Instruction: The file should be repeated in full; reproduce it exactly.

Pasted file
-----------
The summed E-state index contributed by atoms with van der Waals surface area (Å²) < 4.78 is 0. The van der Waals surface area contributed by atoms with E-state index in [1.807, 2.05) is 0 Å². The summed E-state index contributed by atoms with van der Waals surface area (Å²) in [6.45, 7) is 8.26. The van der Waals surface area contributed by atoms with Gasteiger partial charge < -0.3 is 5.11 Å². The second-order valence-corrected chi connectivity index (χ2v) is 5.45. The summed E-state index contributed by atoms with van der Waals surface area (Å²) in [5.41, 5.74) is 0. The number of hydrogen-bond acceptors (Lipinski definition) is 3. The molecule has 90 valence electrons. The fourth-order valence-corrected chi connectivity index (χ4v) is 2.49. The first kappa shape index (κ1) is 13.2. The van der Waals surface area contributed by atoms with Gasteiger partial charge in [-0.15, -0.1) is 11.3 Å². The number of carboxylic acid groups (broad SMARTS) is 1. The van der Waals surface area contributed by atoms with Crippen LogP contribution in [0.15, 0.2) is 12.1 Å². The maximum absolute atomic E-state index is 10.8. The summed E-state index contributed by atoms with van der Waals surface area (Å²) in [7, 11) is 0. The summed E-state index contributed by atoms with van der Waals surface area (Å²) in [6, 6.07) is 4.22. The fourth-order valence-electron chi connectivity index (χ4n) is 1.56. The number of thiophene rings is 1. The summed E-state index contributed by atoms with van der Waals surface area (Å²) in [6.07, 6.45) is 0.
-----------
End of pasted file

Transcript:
The summed E-state index contributed by atoms with van der Waals surface area (Å²) < 4.78 is 0. The van der Waals surface area contributed by atoms with E-state index in [1.807, 2.05) is 0 Å². The summed E-state index contributed by atoms with van der Waals surface area (Å²) in [6.45, 7) is 8.26. The van der Waals surface area contributed by atoms with Gasteiger partial charge < -0.3 is 5.11 Å². The second-order valence-corrected chi connectivity index (χ2v) is 5.45. The summed E-state index contributed by atoms with van der Waals surface area (Å²) in [5.41, 5.74) is 0. The number of hydrogen-bond acceptors (Lipinski definition) is 3. The molecule has 90 valence electrons. The fourth-order valence-corrected chi connectivity index (χ4v) is 2.49. The first kappa shape index (κ1) is 13.2. The van der Waals surface area contributed by atoms with Gasteiger partial charge in [-0.15, -0.1) is 11.3 Å². The number of carboxylic acid groups (broad SMARTS) is 1. The van der Waals surface area contributed by atoms with Crippen LogP contribution in [0.15, 0.2) is 12.1 Å². The maximum absolute atomic E-state index is 10.8. The summed E-state index contributed by atoms with van der Waals surface area (Å²) in [7, 11) is 0. The summed E-state index contributed by atoms with van der Waals surface area (Å²) in [6, 6.07) is 4.22. The fourth-order valence-electron chi connectivity index (χ4n) is 1.56. The number of thiophene rings is 1. The summed E-state index contributed by atoms with van der Waals surface area (Å²) in [6.07, 6.45) is 0.